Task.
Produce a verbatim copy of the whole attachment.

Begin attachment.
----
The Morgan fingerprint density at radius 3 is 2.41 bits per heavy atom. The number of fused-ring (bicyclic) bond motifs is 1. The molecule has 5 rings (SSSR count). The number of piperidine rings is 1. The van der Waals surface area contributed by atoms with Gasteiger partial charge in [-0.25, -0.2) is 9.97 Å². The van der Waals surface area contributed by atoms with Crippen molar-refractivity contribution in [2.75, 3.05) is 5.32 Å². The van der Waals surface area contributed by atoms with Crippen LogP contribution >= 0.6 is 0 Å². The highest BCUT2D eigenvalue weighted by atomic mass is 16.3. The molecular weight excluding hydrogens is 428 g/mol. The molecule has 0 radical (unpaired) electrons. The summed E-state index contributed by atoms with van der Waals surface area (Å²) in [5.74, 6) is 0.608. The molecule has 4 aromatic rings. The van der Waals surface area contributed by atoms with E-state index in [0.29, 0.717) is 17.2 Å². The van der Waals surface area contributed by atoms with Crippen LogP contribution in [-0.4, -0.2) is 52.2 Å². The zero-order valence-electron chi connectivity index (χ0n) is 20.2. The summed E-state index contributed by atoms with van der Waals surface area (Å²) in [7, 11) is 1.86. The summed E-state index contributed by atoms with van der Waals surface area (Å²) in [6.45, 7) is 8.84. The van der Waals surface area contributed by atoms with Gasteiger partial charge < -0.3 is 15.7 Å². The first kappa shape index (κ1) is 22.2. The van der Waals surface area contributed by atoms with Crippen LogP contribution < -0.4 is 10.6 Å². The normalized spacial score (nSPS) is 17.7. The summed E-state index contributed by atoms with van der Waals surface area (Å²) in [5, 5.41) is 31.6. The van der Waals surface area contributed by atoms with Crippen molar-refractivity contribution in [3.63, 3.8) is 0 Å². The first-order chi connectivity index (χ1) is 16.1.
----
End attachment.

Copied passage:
The Morgan fingerprint density at radius 3 is 2.41 bits per heavy atom. The number of fused-ring (bicyclic) bond motifs is 1. The molecule has 5 rings (SSSR count). The number of piperidine rings is 1. The van der Waals surface area contributed by atoms with Gasteiger partial charge in [-0.25, -0.2) is 9.97 Å². The van der Waals surface area contributed by atoms with Crippen molar-refractivity contribution in [2.75, 3.05) is 5.32 Å². The van der Waals surface area contributed by atoms with Crippen LogP contribution >= 0.6 is 0 Å². The highest BCUT2D eigenvalue weighted by atomic mass is 16.3. The molecular weight excluding hydrogens is 428 g/mol. The molecule has 0 radical (unpaired) electrons. The summed E-state index contributed by atoms with van der Waals surface area (Å²) in [5.74, 6) is 0.608. The molecule has 4 aromatic rings. The van der Waals surface area contributed by atoms with E-state index in [0.29, 0.717) is 17.2 Å². The van der Waals surface area contributed by atoms with Crippen LogP contribution in [-0.4, -0.2) is 52.2 Å². The zero-order valence-electron chi connectivity index (χ0n) is 20.2. The summed E-state index contributed by atoms with van der Waals surface area (Å²) in [7, 11) is 1.86. The summed E-state index contributed by atoms with van der Waals surface area (Å²) in [6.45, 7) is 8.84. The van der Waals surface area contributed by atoms with Gasteiger partial charge < -0.3 is 15.7 Å². The first kappa shape index (κ1) is 22.2. The van der Waals surface area contributed by atoms with Crippen LogP contribution < -0.4 is 10.6 Å². The normalized spacial score (nSPS) is 17.7. The summed E-state index contributed by atoms with van der Waals surface area (Å²) in [5, 5.41) is 31.6. The van der Waals surface area contributed by atoms with Crippen molar-refractivity contribution in [3.63, 3.8) is 0 Å². The first-order chi connectivity index (χ1) is 16.1.